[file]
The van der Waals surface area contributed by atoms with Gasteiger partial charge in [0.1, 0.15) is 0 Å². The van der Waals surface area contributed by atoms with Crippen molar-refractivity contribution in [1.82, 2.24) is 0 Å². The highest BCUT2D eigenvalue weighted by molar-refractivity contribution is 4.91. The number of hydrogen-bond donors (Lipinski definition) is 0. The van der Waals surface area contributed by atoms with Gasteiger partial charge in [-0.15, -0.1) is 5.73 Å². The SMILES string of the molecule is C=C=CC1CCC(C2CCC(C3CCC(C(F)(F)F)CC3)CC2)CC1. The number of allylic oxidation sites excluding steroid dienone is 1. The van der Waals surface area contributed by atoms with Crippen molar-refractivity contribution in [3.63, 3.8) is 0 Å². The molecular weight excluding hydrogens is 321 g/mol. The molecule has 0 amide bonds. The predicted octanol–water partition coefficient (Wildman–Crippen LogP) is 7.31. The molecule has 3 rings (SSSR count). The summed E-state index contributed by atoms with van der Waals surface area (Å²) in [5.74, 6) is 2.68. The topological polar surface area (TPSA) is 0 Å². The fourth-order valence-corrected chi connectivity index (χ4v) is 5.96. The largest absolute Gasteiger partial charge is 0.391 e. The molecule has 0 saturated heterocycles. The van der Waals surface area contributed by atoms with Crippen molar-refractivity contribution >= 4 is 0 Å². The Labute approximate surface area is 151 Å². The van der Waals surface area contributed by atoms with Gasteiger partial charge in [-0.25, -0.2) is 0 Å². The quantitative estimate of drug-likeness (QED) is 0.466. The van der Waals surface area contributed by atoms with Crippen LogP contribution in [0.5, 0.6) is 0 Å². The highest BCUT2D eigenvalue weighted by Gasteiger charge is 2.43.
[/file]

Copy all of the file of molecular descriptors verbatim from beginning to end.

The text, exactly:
The van der Waals surface area contributed by atoms with Gasteiger partial charge in [0.1, 0.15) is 0 Å². The van der Waals surface area contributed by atoms with Crippen molar-refractivity contribution in [1.82, 2.24) is 0 Å². The highest BCUT2D eigenvalue weighted by molar-refractivity contribution is 4.91. The number of hydrogen-bond donors (Lipinski definition) is 0. The van der Waals surface area contributed by atoms with Gasteiger partial charge in [-0.15, -0.1) is 5.73 Å². The SMILES string of the molecule is C=C=CC1CCC(C2CCC(C3CCC(C(F)(F)F)CC3)CC2)CC1. The number of allylic oxidation sites excluding steroid dienone is 1. The van der Waals surface area contributed by atoms with Crippen molar-refractivity contribution in [3.63, 3.8) is 0 Å². The molecular weight excluding hydrogens is 321 g/mol. The molecule has 0 amide bonds. The predicted octanol–water partition coefficient (Wildman–Crippen LogP) is 7.31. The molecule has 3 rings (SSSR count). The summed E-state index contributed by atoms with van der Waals surface area (Å²) in [5.74, 6) is 2.68. The topological polar surface area (TPSA) is 0 Å². The fourth-order valence-corrected chi connectivity index (χ4v) is 5.96. The largest absolute Gasteiger partial charge is 0.391 e. The molecule has 0 saturated heterocycles. The van der Waals surface area contributed by atoms with Crippen molar-refractivity contribution >= 4 is 0 Å². The Labute approximate surface area is 151 Å². The van der Waals surface area contributed by atoms with Gasteiger partial charge in [-0.25, -0.2) is 0 Å². The quantitative estimate of drug-likeness (QED) is 0.466. The van der Waals surface area contributed by atoms with Crippen LogP contribution in [0.5, 0.6) is 0 Å². The highest BCUT2D eigenvalue weighted by Gasteiger charge is 2.43.